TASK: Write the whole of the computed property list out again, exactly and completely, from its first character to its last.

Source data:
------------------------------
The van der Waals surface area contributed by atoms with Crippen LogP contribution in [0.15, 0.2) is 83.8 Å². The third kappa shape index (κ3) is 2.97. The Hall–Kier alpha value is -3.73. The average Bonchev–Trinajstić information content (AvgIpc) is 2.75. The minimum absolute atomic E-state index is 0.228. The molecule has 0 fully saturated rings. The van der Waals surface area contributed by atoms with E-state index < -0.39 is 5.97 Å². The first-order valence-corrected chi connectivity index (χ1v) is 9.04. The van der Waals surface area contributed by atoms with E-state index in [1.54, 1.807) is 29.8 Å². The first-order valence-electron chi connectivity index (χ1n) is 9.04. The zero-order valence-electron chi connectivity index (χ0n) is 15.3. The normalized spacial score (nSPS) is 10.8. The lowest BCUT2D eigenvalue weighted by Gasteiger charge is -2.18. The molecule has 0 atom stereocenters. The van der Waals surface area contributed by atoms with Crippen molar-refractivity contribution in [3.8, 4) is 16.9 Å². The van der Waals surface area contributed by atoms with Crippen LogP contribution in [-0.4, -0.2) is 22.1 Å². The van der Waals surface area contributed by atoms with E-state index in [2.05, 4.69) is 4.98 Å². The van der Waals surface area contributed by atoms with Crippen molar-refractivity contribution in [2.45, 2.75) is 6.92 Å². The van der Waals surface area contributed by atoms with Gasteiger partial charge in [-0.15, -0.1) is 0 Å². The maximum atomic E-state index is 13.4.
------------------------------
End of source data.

The van der Waals surface area contributed by atoms with Crippen LogP contribution in [0.15, 0.2) is 83.8 Å². The third kappa shape index (κ3) is 2.97. The Hall–Kier alpha value is -3.73. The average Bonchev–Trinajstić information content (AvgIpc) is 2.75. The minimum absolute atomic E-state index is 0.228. The molecule has 0 fully saturated rings. The van der Waals surface area contributed by atoms with E-state index < -0.39 is 5.97 Å². The first-order valence-corrected chi connectivity index (χ1v) is 9.04. The van der Waals surface area contributed by atoms with E-state index in [1.54, 1.807) is 29.8 Å². The first-order valence-electron chi connectivity index (χ1n) is 9.04. The zero-order valence-electron chi connectivity index (χ0n) is 15.3. The normalized spacial score (nSPS) is 10.8. The lowest BCUT2D eigenvalue weighted by Gasteiger charge is -2.18. The molecule has 0 atom stereocenters. The van der Waals surface area contributed by atoms with Crippen molar-refractivity contribution in [3.8, 4) is 16.9 Å². The van der Waals surface area contributed by atoms with Crippen LogP contribution in [-0.4, -0.2) is 22.1 Å². The van der Waals surface area contributed by atoms with E-state index in [2.05, 4.69) is 4.98 Å². The van der Waals surface area contributed by atoms with Crippen molar-refractivity contribution in [2.45, 2.75) is 6.92 Å². The van der Waals surface area contributed by atoms with Gasteiger partial charge in [-0.15, -0.1) is 0 Å². The maximum atomic E-state index is 13.4.